While 2022 seems to be a good year for marine and coastal protection with a new UN ocean treaty on the horizon, freshwater fish in Poland and northern Germany are facing one of the worst mass die-offs ever recorded.
Since last Monday almost 100 tonnes of dead fish have been found in areas of the upper Oder, a central European river running through the Czech Republic and Poland before flowing into the Baltic Sea at the border between Germany and Poland. First discoveries of dead fish along the German river were reported early last week; soon more and more reports flooded in, Polish authorities confirmed similar incidents along the polish part of the river and the large scale of the problem became apparent.
Whole sections of the river were sealed off to prevent toxins or infected fish from spreading into the Baltic Sea and damaging the ecosystem there, but as long as authorities are unclear on what is causing the mass dying, effective prevention measures will be difficult to install.
Environmentalists are calling this event an “environmental disaster” with “unforeseeable consequences” for the river ecosystem and experts of both countries are quickly trying to find the source of the problem – so far with inconclusive results.
The search for a cause – a single or combined effects?
Initially experts suggested chemical pollution to explain the unexpected mass dying, as illegal deposition of waste material or other pollutions have caused similar incidences in the past. While neither German nor Polish scientists have found high levels of mercury or pesticides in the water, salt concentrations and oxygen levels were above-normal. Chemical waste deposition by companies further down the river might be responsible for this and are currently being investigated by Polish authorities, but whether this is the only cause is unclear.
“Natural” effects brought on by the prolonged heat and drought combined with natural pollutants are also possible, as irregularities in the chemical composition and water levels have been reported in Poland since the end of July. However, this is unlikely to explain the massive scope of the situation and experts are continuing to look for more direct explanations of the sudden mass dying.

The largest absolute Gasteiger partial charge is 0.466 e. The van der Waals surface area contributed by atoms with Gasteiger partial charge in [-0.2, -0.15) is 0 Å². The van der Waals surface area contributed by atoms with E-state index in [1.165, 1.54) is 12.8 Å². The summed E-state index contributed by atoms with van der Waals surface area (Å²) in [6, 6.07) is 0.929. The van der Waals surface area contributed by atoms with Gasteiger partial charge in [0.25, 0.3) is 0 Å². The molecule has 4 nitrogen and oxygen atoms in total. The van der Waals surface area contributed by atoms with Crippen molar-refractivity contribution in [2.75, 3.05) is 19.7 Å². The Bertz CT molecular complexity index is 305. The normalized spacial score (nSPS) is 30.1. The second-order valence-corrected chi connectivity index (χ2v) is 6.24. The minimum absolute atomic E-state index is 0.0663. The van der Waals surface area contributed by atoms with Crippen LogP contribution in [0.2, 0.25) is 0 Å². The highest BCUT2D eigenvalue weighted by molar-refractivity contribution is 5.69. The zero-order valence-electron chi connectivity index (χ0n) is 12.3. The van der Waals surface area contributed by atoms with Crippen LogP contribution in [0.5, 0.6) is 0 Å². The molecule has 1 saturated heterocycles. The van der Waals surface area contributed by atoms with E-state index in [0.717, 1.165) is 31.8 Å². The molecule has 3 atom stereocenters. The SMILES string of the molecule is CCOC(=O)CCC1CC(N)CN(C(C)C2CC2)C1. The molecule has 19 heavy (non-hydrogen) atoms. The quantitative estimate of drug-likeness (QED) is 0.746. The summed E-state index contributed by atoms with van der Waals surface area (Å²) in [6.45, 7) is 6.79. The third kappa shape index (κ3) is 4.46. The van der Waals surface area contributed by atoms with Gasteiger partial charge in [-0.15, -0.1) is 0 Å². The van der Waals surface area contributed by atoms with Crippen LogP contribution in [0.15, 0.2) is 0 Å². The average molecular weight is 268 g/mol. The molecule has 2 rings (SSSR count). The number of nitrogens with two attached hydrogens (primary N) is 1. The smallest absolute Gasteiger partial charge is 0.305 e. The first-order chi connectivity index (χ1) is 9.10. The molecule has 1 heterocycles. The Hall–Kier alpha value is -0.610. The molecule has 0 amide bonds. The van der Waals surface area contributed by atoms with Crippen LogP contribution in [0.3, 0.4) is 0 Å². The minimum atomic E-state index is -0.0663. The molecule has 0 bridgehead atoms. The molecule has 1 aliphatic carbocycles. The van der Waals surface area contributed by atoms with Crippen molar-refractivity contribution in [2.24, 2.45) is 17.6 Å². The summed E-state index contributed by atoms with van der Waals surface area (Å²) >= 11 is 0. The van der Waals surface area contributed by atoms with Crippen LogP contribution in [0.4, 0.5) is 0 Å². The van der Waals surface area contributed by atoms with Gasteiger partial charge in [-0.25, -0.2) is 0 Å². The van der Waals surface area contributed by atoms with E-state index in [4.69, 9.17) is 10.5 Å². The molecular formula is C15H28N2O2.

The newest developments investigate the role of a toxic algae, Prymnesium parvum, in this disaster. This plant, usually more common in brackish waters, is known to affect animals and fish in particular, and so increased densities could be responsible for large-scale dying of fish and other riverine species. Since these algae rely on high salt concentrations to thrive, scientists still believe a human-caused pollution event to be the initial root of the problem.
Dying fish – concerns for the public
With so many uncertainties, a public warning has gone out to avoid any activities in and around the water of impacted areas, especially swimming, fishing or any other direct interaction with the polluted water. There are now also first reports of pets being affected, either through contact with the water of infected fish. As the Baltic Sea is a popular holiday destination, tourism companies fear the effect this might have at the hight of the summer holidays, but as long as the direct causes are unknown caution needs to be applied.
Scientists are unable to predict the future consequences the mass dying of fish will have for the ecosystem and other species (including humans), but prospects are likely to be dire. No-one can say how long it will take fish stocks to recover, but experts assume the whole system will be damaged for a long time.
Click here to follow the North German Broadcasting Corporation’s continuous updates on the situation.